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EstroBan - Dietary Supplement With Vitamins K2, A, D, E

Discussion in 'IdeaLabs' started by haidut, Jan 24, 2014.

?

Would you buy custom, liquid suplement with the 4 fat-soluble vitamins (K2, A, D, E)?

  1. No

    5 vote(s)
    2.7%
  2. Only if it costs less than $50 for 30 days supply

    18 vote(s)
    9.7%
  3. Only if it costs less than $40 for 30 days supply

    11 vote(s)
    5.9%
  4. Only if it costs less than $30 for 30 days supply

    44 vote(s)
    23.8%
  5. Only if it costs less than $20 for 30 days supply

    63 vote(s)
    34.1%
  6. Only if it costs less than $10 for 30 days supply

    44 vote(s)
    23.8%
  1. OP
    haidut

    haidut Member

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    Of the quinolones, Levaquin is probably one of the worst. It can kill you through a heart arrhythmia.
     
  2. aguilaroja

    aguilaroja Member

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  3. mujuro

    mujuro Member

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    Erythromycin too. It put me in hospital with 190bpm atrial fibrillation.
     
  4. Owen B

    Owen B Member

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    It's been six weeks since I ended the Cipro. I'm just getting back to normal. No pains now and some sexual feeling returning. I think I should consider myself lucky. My primary was a little surprised that the urgent care gave it to me for 14 days; he said maybe 5-6 days.

    But that's the medical profession: anything is a medicine that doesn't kill you.
     
  5. sladerunner69

    sladerunner69 Member

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    I stopped taking vitamin k2 and feel better, does anyone ahve similar experience with estroban?
     
  6. OP
    haidut

    haidut Member

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    I think the most troubling fact is that no two doctors seem to agree with each other. Every new doctor you go to rolls his/her eyes and says "Oh my, what were they thinking!" Now imagine this was not an antibiotic but a procedure with high potential to kill or maim you. How can one trust anything a doctor says then!? Even you want to abide by "trust your doctor" mantra, the question is "Trust who? Which one? And why one and not another?".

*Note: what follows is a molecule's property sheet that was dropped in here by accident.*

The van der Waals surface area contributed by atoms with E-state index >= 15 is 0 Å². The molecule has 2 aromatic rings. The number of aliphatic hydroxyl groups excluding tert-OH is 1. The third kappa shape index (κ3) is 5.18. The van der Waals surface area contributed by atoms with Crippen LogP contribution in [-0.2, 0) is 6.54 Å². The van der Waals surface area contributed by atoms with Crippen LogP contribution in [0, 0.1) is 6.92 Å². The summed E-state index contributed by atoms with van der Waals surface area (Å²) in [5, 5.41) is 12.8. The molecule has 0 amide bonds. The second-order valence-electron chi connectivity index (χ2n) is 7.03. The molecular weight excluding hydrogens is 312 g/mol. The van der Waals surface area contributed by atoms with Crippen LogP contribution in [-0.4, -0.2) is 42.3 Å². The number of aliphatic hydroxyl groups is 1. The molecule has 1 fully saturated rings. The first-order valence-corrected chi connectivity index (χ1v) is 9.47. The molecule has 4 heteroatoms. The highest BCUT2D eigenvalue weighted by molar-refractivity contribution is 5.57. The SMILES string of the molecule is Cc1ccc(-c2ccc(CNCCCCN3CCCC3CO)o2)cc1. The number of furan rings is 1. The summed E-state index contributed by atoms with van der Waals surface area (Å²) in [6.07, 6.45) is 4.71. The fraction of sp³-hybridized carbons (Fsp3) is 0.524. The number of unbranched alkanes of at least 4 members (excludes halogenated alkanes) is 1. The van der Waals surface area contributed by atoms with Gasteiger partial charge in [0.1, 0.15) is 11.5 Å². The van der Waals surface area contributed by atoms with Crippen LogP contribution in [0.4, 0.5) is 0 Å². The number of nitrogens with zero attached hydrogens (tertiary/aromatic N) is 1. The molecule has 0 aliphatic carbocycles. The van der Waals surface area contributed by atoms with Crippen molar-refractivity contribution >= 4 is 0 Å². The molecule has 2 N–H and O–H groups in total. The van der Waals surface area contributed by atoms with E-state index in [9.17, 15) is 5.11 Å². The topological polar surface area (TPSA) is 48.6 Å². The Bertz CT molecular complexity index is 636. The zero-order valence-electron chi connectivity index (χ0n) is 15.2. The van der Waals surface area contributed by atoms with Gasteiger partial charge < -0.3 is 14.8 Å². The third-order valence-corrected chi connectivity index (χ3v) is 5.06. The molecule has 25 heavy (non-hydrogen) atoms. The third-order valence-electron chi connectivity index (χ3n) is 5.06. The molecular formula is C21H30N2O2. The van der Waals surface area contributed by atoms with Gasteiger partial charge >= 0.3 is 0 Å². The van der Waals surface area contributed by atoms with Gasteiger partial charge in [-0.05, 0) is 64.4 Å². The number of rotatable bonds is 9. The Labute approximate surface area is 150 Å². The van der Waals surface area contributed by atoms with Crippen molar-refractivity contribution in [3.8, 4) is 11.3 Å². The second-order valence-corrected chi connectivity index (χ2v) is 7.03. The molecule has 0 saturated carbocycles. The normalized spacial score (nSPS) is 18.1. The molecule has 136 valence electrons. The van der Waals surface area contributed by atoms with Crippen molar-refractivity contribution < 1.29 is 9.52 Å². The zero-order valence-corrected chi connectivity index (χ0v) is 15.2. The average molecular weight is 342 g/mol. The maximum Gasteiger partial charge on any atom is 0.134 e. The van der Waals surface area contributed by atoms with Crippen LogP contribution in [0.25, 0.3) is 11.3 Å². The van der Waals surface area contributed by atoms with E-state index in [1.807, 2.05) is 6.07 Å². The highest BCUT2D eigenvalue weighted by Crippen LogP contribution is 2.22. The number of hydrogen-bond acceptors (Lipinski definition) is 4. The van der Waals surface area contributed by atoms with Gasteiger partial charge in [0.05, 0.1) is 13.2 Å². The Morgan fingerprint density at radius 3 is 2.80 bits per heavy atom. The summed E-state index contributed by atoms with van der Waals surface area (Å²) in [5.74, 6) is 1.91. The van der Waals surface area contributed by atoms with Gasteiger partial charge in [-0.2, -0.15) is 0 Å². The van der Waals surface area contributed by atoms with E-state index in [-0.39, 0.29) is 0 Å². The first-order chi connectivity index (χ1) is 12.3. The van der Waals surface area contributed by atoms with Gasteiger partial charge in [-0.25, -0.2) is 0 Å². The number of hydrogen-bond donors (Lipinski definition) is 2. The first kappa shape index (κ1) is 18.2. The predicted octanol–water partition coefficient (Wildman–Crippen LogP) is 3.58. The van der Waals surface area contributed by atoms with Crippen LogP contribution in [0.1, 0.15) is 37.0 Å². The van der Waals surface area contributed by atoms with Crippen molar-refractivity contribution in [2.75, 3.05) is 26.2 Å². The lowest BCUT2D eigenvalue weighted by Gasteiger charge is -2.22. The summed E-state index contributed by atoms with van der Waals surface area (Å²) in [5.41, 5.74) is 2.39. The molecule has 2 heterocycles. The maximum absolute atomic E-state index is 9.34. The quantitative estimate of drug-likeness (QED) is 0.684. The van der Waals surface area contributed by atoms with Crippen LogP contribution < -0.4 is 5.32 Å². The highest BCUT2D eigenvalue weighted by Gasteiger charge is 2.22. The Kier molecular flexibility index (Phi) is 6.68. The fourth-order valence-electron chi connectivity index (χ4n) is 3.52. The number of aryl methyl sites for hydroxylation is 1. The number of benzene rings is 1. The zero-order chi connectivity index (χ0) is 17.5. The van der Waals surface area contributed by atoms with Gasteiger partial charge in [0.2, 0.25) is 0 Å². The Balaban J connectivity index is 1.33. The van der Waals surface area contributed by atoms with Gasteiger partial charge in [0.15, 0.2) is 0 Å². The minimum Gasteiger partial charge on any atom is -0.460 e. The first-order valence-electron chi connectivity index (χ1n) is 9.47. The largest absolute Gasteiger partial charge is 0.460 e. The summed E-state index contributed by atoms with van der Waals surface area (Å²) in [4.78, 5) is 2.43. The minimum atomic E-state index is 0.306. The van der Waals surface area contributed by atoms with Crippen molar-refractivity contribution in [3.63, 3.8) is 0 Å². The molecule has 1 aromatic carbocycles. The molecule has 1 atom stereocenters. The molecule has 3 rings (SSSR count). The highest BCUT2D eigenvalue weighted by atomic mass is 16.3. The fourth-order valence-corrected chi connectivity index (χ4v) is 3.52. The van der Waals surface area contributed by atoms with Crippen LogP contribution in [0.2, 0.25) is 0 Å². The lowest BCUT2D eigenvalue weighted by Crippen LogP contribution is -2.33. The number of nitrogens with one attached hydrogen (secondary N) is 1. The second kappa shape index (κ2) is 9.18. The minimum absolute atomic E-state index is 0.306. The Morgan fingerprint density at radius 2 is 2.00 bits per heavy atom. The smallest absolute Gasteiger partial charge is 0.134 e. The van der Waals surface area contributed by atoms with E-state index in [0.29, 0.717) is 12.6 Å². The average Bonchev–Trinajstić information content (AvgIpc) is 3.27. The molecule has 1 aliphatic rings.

7. Owen B

    Owen B Member

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    Were you taking the K2 separately or in the Estroban? What kind of symptoms do you think it caused?
     
  8. raypeatclips

    raypeatclips Member

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    I have very negative reactions to oral k2 and have felt strange after taking a few mgs topically of k2. I've never noticed anything negative taking estroban 8 drops topically however. Were you taking k2 oral or topical, what dose and product? What was your reaction?
     
  9. sladerunner69

    sladerunner69 Member

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    I've done 5mg pills as well as idealabs k2 in dmso. Both increase my testosterone noticeably, but also suppress estrogen. I get an emotionless type feeling, with just increase assertiveness, drive, but also irritability and anger which become counter productive. Bare in mind I have post finasteride syndrome and we are known to respond poorly to androgens. I believe I have an allopreg-GABA deficiency and that increasing testosterone worsens these symptoms- anxiety, irritability, mental fatigue.

    So I am sort of trying to ascertain whether my reactions to k2, vitamin E, (all fat solubles), androsterone, etc are specific to my PFS. Some other guys have complained about bone/nerve pain, lack of emotions, brain fog on anti-estrogen supps.

    Oh also libido as well. My erections are stronger and more sensitive off these vitamins, in fact they tens to be strongest the day AFTER I have a few cocktails. Alcohol increases estrogen and GABA. When i stopped taking all vitamins except niacinimide, b6 and magnesium, and cutback my caffiene intake from 600-800mg to 300, my libido and pleasure sensations went up big time. Im going to try and stop coffee completely and see what happens.
     
  10. sladerunner69

    sladerunner69 Member

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    Refer to above sry
     
  11. OP
    haidut

    haidut Member

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    Alcohol also strongly increases ACTH, which increases 17,20-lyase activity and this conversion of pregnenolone to DHEA. Combined with the estrogen boost I can see why erections/libido can be high after drinking. But chronic alcohol use inhibits the entire steroidogenic cascade, so occasional use is key.
     
  12. sladerunner69

    sladerunner69 Member

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    Ive noticed it in fact largely depends on the type of alcohol. If I drink a few beers, with hoppy flavors *estrogen*, i will barely get an erection at all. If I sip on a few martinis made with london gin my libido will markedly improve ans erections uneffected. @Travis pointed out that english gin has certain properties not making it a depressant, whereas american gin IS a depressant. Pretty interesting. I still woke up the following morning with a headache and felt off all day...